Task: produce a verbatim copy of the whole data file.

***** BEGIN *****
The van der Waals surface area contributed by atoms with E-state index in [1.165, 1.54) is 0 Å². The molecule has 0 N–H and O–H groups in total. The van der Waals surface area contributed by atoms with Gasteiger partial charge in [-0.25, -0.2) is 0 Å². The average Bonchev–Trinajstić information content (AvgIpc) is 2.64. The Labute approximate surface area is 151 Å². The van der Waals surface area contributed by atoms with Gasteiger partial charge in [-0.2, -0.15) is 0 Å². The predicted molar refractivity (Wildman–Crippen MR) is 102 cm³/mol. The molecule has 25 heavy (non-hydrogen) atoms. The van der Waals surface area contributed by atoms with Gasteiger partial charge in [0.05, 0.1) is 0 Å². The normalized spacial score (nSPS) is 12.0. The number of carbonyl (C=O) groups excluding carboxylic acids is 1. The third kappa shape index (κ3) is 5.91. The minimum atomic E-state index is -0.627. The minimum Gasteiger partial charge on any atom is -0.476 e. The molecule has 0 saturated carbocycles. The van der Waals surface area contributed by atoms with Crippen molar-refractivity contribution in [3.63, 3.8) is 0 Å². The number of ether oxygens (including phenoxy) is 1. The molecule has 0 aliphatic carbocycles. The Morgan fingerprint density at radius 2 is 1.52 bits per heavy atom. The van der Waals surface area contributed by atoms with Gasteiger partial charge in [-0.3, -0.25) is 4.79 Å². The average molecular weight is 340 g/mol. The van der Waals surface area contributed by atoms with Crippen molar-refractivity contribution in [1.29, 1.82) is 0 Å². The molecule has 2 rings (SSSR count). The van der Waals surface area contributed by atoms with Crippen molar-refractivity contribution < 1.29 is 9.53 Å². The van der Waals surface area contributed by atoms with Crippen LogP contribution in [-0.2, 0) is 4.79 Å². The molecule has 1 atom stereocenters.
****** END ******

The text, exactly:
The van der Waals surface area contributed by atoms with E-state index in [1.165, 1.54) is 0 Å². The molecule has 0 N–H and O–H groups in total. The van der Waals surface area contributed by atoms with Gasteiger partial charge in [-0.25, -0.2) is 0 Å². The average Bonchev–Trinajstić information content (AvgIpc) is 2.64. The Labute approximate surface area is 151 Å². The van der Waals surface area contributed by atoms with Gasteiger partial charge in [-0.2, -0.15) is 0 Å². The predicted molar refractivity (Wildman–Crippen MR) is 102 cm³/mol. The molecule has 25 heavy (non-hydrogen) atoms. The van der Waals surface area contributed by atoms with Gasteiger partial charge in [0.05, 0.1) is 0 Å². The normalized spacial score (nSPS) is 12.0. The number of carbonyl (C=O) groups excluding carboxylic acids is 1. The third kappa shape index (κ3) is 5.91. The minimum atomic E-state index is -0.627. The minimum Gasteiger partial charge on any atom is -0.476 e. The molecule has 0 saturated carbocycles. The van der Waals surface area contributed by atoms with Crippen molar-refractivity contribution in [3.63, 3.8) is 0 Å². The number of ether oxygens (including phenoxy) is 1. The molecule has 0 aliphatic carbocycles. The Morgan fingerprint density at radius 2 is 1.52 bits per heavy atom. The van der Waals surface area contributed by atoms with Gasteiger partial charge in [-0.3, -0.25) is 4.79 Å². The average molecular weight is 340 g/mol. The van der Waals surface area contributed by atoms with Crippen molar-refractivity contribution in [1.29, 1.82) is 0 Å². The molecule has 2 rings (SSSR count). The van der Waals surface area contributed by atoms with Crippen molar-refractivity contribution < 1.29 is 9.53 Å². The van der Waals surface area contributed by atoms with Crippen LogP contribution in [-0.2, 0) is 4.79 Å². The molecule has 1 atom stereocenters.